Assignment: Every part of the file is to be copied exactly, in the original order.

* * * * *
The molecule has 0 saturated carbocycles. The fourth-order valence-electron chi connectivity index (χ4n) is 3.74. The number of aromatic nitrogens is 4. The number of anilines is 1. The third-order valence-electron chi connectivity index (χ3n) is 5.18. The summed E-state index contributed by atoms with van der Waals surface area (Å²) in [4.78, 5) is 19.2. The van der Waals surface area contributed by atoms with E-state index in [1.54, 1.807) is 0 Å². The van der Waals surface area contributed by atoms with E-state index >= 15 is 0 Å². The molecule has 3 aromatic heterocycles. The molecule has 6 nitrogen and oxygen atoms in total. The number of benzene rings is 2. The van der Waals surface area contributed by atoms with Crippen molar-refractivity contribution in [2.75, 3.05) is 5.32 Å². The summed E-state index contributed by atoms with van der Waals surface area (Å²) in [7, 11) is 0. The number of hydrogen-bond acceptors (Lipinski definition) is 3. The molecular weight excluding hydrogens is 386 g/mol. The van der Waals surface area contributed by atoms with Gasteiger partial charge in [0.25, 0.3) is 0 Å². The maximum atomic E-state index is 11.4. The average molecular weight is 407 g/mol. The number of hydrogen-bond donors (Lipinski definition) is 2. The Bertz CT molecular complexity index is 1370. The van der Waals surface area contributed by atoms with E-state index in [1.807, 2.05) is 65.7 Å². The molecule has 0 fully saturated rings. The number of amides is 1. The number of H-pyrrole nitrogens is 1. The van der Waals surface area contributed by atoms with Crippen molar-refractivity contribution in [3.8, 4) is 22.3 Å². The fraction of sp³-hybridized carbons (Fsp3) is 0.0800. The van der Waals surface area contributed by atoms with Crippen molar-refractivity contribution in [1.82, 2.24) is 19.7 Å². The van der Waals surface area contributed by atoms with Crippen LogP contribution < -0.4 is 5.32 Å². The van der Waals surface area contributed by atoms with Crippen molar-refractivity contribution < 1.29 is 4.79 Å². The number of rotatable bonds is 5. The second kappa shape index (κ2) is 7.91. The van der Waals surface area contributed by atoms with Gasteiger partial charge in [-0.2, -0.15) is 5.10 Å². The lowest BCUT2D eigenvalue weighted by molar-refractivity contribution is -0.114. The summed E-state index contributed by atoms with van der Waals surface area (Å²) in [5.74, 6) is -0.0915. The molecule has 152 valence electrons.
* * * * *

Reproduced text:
The molecule has 0 saturated carbocycles. The fourth-order valence-electron chi connectivity index (χ4n) is 3.74. The number of aromatic nitrogens is 4. The number of anilines is 1. The third-order valence-electron chi connectivity index (χ3n) is 5.18. The summed E-state index contributed by atoms with van der Waals surface area (Å²) in [4.78, 5) is 19.2. The van der Waals surface area contributed by atoms with E-state index in [1.54, 1.807) is 0 Å². The van der Waals surface area contributed by atoms with E-state index >= 15 is 0 Å². The molecule has 3 aromatic heterocycles. The molecule has 6 nitrogen and oxygen atoms in total. The number of benzene rings is 2. The van der Waals surface area contributed by atoms with Crippen molar-refractivity contribution in [2.75, 3.05) is 5.32 Å². The summed E-state index contributed by atoms with van der Waals surface area (Å²) in [7, 11) is 0. The number of hydrogen-bond acceptors (Lipinski definition) is 3. The molecular weight excluding hydrogens is 386 g/mol. The van der Waals surface area contributed by atoms with Gasteiger partial charge in [0.25, 0.3) is 0 Å². The maximum atomic E-state index is 11.4. The average molecular weight is 407 g/mol. The number of hydrogen-bond donors (Lipinski definition) is 2. The Bertz CT molecular complexity index is 1370. The van der Waals surface area contributed by atoms with E-state index in [1.807, 2.05) is 65.7 Å². The molecule has 0 fully saturated rings. The number of amides is 1. The number of H-pyrrole nitrogens is 1. The van der Waals surface area contributed by atoms with Crippen molar-refractivity contribution in [3.8, 4) is 22.3 Å². The fraction of sp³-hybridized carbons (Fsp3) is 0.0800. The van der Waals surface area contributed by atoms with Crippen molar-refractivity contribution in [1.82, 2.24) is 19.7 Å². The van der Waals surface area contributed by atoms with Crippen LogP contribution < -0.4 is 5.32 Å². The van der Waals surface area contributed by atoms with Crippen molar-refractivity contribution < 1.29 is 4.79 Å². The number of rotatable bonds is 5. The second kappa shape index (κ2) is 7.91. The van der Waals surface area contributed by atoms with Gasteiger partial charge in [-0.2, -0.15) is 5.10 Å². The lowest BCUT2D eigenvalue weighted by molar-refractivity contribution is -0.114. The summed E-state index contributed by atoms with van der Waals surface area (Å²) in [5.74, 6) is -0.0915. The molecule has 152 valence electrons.